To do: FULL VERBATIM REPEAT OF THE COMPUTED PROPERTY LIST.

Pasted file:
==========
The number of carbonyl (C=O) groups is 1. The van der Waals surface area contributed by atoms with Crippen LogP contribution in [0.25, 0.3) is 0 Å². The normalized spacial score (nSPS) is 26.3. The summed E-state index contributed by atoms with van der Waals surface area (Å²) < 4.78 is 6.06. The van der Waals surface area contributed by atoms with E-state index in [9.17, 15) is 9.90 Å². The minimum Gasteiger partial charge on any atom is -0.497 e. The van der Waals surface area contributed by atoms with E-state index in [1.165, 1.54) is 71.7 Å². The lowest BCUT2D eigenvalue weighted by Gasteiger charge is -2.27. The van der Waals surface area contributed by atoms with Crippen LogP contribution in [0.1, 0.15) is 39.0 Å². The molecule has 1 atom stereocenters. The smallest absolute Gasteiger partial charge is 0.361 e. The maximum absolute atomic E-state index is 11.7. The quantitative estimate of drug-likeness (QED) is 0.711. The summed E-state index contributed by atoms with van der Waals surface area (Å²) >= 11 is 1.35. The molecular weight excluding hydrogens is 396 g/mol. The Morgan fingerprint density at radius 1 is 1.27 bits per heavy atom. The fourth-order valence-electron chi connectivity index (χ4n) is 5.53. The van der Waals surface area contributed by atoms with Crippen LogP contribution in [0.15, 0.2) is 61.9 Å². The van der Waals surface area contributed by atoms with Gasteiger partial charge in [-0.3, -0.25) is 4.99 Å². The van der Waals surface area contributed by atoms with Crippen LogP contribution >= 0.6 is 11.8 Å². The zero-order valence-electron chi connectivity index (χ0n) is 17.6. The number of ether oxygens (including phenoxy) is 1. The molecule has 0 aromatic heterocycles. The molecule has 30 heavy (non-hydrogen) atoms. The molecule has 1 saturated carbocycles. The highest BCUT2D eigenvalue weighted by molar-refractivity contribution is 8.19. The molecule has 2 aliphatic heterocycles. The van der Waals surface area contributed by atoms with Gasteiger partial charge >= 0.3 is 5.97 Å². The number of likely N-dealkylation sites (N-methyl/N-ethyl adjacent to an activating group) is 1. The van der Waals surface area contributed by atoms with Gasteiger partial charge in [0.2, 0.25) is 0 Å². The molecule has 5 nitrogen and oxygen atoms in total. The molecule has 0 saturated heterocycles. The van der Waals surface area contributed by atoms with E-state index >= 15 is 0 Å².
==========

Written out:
The number of carbonyl (C=O) groups is 1. The van der Waals surface area contributed by atoms with Crippen LogP contribution in [0.25, 0.3) is 0 Å². The normalized spacial score (nSPS) is 26.3. The summed E-state index contributed by atoms with van der Waals surface area (Å²) < 4.78 is 6.06. The van der Waals surface area contributed by atoms with E-state index in [9.17, 15) is 9.90 Å². The minimum Gasteiger partial charge on any atom is -0.497 e. The van der Waals surface area contributed by atoms with E-state index in [1.165, 1.54) is 71.7 Å². The lowest BCUT2D eigenvalue weighted by Gasteiger charge is -2.27. The van der Waals surface area contributed by atoms with Crippen LogP contribution in [0.1, 0.15) is 39.0 Å². The molecule has 1 atom stereocenters. The smallest absolute Gasteiger partial charge is 0.361 e. The maximum absolute atomic E-state index is 11.7. The quantitative estimate of drug-likeness (QED) is 0.711. The summed E-state index contributed by atoms with van der Waals surface area (Å²) >= 11 is 1.35. The molecular weight excluding hydrogens is 396 g/mol. The Morgan fingerprint density at radius 1 is 1.27 bits per heavy atom. The fourth-order valence-electron chi connectivity index (χ4n) is 5.53. The van der Waals surface area contributed by atoms with Crippen LogP contribution in [0.15, 0.2) is 61.9 Å². The van der Waals surface area contributed by atoms with Gasteiger partial charge in [-0.3, -0.25) is 4.99 Å². The van der Waals surface area contributed by atoms with Crippen LogP contribution >= 0.6 is 11.8 Å². The zero-order valence-electron chi connectivity index (χ0n) is 17.6. The number of ether oxygens (including phenoxy) is 1. The molecule has 0 aromatic heterocycles. The molecule has 30 heavy (non-hydrogen) atoms. The molecule has 1 saturated carbocycles. The highest BCUT2D eigenvalue weighted by molar-refractivity contribution is 8.19. The molecule has 2 aliphatic heterocycles. The van der Waals surface area contributed by atoms with Gasteiger partial charge >= 0.3 is 5.97 Å². The number of likely N-dealkylation sites (N-methyl/N-ethyl adjacent to an activating group) is 1. The van der Waals surface area contributed by atoms with Gasteiger partial charge in [0.2, 0.25) is 0 Å². The molecule has 5 nitrogen and oxygen atoms in total. The molecule has 0 saturated heterocycles. The van der Waals surface area contributed by atoms with E-state index >= 15 is 0 Å².